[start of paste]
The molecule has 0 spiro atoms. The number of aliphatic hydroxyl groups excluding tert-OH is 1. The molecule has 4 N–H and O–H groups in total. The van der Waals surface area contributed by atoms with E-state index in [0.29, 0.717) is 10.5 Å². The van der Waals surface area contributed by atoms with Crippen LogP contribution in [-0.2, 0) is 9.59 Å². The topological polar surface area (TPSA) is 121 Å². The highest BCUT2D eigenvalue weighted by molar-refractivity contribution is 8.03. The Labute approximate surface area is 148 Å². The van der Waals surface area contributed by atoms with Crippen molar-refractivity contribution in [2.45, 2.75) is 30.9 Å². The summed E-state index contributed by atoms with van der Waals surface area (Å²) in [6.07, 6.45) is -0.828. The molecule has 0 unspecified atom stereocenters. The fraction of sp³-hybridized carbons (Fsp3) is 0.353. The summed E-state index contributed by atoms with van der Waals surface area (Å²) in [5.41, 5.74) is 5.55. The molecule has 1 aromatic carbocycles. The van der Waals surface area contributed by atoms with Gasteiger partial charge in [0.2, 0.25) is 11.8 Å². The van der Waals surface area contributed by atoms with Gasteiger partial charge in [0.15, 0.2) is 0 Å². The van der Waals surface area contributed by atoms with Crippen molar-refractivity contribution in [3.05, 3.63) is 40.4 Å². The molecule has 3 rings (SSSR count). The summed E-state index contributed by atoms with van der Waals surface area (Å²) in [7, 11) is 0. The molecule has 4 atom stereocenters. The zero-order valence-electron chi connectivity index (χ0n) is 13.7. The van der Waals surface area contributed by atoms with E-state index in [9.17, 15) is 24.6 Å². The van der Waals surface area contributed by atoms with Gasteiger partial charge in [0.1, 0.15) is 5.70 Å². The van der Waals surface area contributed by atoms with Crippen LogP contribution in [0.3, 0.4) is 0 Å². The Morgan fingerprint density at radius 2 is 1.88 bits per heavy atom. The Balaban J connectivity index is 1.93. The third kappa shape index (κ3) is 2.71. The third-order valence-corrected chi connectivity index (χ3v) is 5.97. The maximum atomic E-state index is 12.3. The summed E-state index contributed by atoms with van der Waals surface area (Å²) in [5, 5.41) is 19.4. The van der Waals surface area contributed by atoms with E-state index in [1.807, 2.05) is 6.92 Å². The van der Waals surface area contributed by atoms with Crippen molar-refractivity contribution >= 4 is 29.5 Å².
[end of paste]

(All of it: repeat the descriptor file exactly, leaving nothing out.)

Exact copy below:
The molecule has 0 spiro atoms. The number of aliphatic hydroxyl groups excluding tert-OH is 1. The molecule has 4 N–H and O–H groups in total. The van der Waals surface area contributed by atoms with E-state index in [0.29, 0.717) is 10.5 Å². The van der Waals surface area contributed by atoms with Crippen LogP contribution in [-0.2, 0) is 9.59 Å². The topological polar surface area (TPSA) is 121 Å². The highest BCUT2D eigenvalue weighted by molar-refractivity contribution is 8.03. The Labute approximate surface area is 148 Å². The van der Waals surface area contributed by atoms with Crippen molar-refractivity contribution in [2.45, 2.75) is 30.9 Å². The summed E-state index contributed by atoms with van der Waals surface area (Å²) in [6.07, 6.45) is -0.828. The molecule has 0 unspecified atom stereocenters. The fraction of sp³-hybridized carbons (Fsp3) is 0.353. The summed E-state index contributed by atoms with van der Waals surface area (Å²) in [5.41, 5.74) is 5.55. The molecule has 1 aromatic carbocycles. The van der Waals surface area contributed by atoms with Gasteiger partial charge in [0.2, 0.25) is 11.8 Å². The van der Waals surface area contributed by atoms with Gasteiger partial charge in [0.15, 0.2) is 0 Å². The van der Waals surface area contributed by atoms with Crippen molar-refractivity contribution in [3.05, 3.63) is 40.4 Å². The molecule has 3 rings (SSSR count). The summed E-state index contributed by atoms with van der Waals surface area (Å²) in [7, 11) is 0. The molecule has 4 atom stereocenters. The zero-order valence-electron chi connectivity index (χ0n) is 13.7. The van der Waals surface area contributed by atoms with E-state index in [9.17, 15) is 24.6 Å². The van der Waals surface area contributed by atoms with Gasteiger partial charge in [0.1, 0.15) is 5.70 Å². The van der Waals surface area contributed by atoms with Crippen LogP contribution in [0.3, 0.4) is 0 Å². The Morgan fingerprint density at radius 2 is 1.88 bits per heavy atom. The Balaban J connectivity index is 1.93. The third kappa shape index (κ3) is 2.71. The third-order valence-corrected chi connectivity index (χ3v) is 5.97. The maximum atomic E-state index is 12.3. The summed E-state index contributed by atoms with van der Waals surface area (Å²) in [5, 5.41) is 19.4. The van der Waals surface area contributed by atoms with E-state index in [1.807, 2.05) is 6.92 Å². The van der Waals surface area contributed by atoms with Crippen molar-refractivity contribution >= 4 is 29.5 Å².